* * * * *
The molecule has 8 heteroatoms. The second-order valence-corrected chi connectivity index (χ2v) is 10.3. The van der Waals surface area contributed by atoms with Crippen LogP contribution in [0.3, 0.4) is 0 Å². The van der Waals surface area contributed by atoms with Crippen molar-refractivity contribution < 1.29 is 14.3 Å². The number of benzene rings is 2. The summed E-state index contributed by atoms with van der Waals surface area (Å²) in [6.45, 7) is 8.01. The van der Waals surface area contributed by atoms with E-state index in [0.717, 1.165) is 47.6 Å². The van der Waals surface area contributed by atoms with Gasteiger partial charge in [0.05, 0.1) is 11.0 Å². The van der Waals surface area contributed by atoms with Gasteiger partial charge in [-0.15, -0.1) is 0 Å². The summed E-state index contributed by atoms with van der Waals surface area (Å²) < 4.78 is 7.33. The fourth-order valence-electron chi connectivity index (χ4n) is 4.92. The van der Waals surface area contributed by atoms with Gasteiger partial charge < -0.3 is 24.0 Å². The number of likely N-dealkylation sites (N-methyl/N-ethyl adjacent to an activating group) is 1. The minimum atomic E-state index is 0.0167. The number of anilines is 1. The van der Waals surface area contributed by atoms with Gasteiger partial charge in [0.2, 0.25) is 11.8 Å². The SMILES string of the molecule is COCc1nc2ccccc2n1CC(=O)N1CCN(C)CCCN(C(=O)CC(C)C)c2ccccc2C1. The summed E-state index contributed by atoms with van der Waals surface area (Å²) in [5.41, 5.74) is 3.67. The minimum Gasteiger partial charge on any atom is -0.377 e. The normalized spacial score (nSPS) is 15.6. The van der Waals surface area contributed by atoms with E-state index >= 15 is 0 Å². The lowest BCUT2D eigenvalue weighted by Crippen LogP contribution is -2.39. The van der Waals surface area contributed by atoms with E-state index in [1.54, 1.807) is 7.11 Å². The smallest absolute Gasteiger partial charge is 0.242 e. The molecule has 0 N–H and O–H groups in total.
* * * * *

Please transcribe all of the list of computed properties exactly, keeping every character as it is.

The molecule has 8 heteroatoms. The second-order valence-corrected chi connectivity index (χ2v) is 10.3. The van der Waals surface area contributed by atoms with Crippen LogP contribution in [0.3, 0.4) is 0 Å². The van der Waals surface area contributed by atoms with Crippen molar-refractivity contribution < 1.29 is 14.3 Å². The number of benzene rings is 2. The summed E-state index contributed by atoms with van der Waals surface area (Å²) in [6.45, 7) is 8.01. The van der Waals surface area contributed by atoms with E-state index in [0.717, 1.165) is 47.6 Å². The van der Waals surface area contributed by atoms with Gasteiger partial charge in [0.05, 0.1) is 11.0 Å². The van der Waals surface area contributed by atoms with Gasteiger partial charge in [-0.15, -0.1) is 0 Å². The summed E-state index contributed by atoms with van der Waals surface area (Å²) < 4.78 is 7.33. The fourth-order valence-electron chi connectivity index (χ4n) is 4.92. The van der Waals surface area contributed by atoms with Gasteiger partial charge < -0.3 is 24.0 Å². The number of likely N-dealkylation sites (N-methyl/N-ethyl adjacent to an activating group) is 1. The minimum atomic E-state index is 0.0167. The number of anilines is 1. The van der Waals surface area contributed by atoms with Gasteiger partial charge in [0.2, 0.25) is 11.8 Å². The SMILES string of the molecule is COCc1nc2ccccc2n1CC(=O)N1CCN(C)CCCN(C(=O)CC(C)C)c2ccccc2C1. The summed E-state index contributed by atoms with van der Waals surface area (Å²) in [5.41, 5.74) is 3.67. The minimum Gasteiger partial charge on any atom is -0.377 e. The normalized spacial score (nSPS) is 15.6. The van der Waals surface area contributed by atoms with E-state index >= 15 is 0 Å². The lowest BCUT2D eigenvalue weighted by Crippen LogP contribution is -2.39. The van der Waals surface area contributed by atoms with E-state index in [1.54, 1.807) is 7.11 Å². The smallest absolute Gasteiger partial charge is 0.242 e. The molecule has 0 N–H and O–H groups in total.